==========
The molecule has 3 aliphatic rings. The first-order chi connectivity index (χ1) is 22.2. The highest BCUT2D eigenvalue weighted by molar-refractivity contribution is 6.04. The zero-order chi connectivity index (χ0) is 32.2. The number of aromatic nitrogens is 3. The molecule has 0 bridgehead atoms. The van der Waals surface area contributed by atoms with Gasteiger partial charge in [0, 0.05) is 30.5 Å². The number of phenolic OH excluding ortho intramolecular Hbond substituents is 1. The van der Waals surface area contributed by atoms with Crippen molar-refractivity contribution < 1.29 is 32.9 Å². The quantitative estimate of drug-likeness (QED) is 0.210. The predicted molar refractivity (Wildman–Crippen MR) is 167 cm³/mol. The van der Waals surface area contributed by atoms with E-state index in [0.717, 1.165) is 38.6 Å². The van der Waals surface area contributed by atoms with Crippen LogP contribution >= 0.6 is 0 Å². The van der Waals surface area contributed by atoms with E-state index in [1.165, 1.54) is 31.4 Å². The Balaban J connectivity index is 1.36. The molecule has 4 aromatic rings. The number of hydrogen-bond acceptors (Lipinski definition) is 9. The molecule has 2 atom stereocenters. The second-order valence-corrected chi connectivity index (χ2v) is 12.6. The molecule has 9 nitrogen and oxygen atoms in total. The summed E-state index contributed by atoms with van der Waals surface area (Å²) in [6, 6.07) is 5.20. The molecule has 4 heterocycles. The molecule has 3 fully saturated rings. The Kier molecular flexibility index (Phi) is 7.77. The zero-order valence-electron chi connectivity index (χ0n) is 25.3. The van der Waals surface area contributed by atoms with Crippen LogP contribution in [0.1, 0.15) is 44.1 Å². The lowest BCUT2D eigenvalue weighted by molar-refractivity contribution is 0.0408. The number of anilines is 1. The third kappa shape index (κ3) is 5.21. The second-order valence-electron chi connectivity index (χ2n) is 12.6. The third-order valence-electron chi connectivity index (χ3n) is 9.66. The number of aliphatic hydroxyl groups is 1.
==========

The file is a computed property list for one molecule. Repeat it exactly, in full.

The molecule has 3 aliphatic rings. The first-order chi connectivity index (χ1) is 22.2. The highest BCUT2D eigenvalue weighted by molar-refractivity contribution is 6.04. The zero-order chi connectivity index (χ0) is 32.2. The number of aromatic nitrogens is 3. The molecule has 0 bridgehead atoms. The van der Waals surface area contributed by atoms with Gasteiger partial charge in [0, 0.05) is 30.5 Å². The number of phenolic OH excluding ortho intramolecular Hbond substituents is 1. The van der Waals surface area contributed by atoms with Crippen molar-refractivity contribution < 1.29 is 32.9 Å². The quantitative estimate of drug-likeness (QED) is 0.210. The predicted molar refractivity (Wildman–Crippen MR) is 167 cm³/mol. The van der Waals surface area contributed by atoms with E-state index in [0.717, 1.165) is 38.6 Å². The van der Waals surface area contributed by atoms with Crippen LogP contribution >= 0.6 is 0 Å². The van der Waals surface area contributed by atoms with E-state index in [1.165, 1.54) is 31.4 Å². The Balaban J connectivity index is 1.36. The molecule has 4 aromatic rings. The number of hydrogen-bond acceptors (Lipinski definition) is 9. The molecule has 2 atom stereocenters. The second-order valence-corrected chi connectivity index (χ2v) is 12.6. The molecule has 9 nitrogen and oxygen atoms in total. The summed E-state index contributed by atoms with van der Waals surface area (Å²) in [6, 6.07) is 5.20. The molecule has 4 heterocycles. The molecule has 3 fully saturated rings. The Kier molecular flexibility index (Phi) is 7.77. The zero-order valence-electron chi connectivity index (χ0n) is 25.3. The van der Waals surface area contributed by atoms with Crippen LogP contribution in [0.1, 0.15) is 44.1 Å². The lowest BCUT2D eigenvalue weighted by molar-refractivity contribution is 0.0408. The number of anilines is 1. The third kappa shape index (κ3) is 5.21. The second-order valence-electron chi connectivity index (χ2n) is 12.6. The third-order valence-electron chi connectivity index (χ3n) is 9.66. The number of aliphatic hydroxyl groups is 1.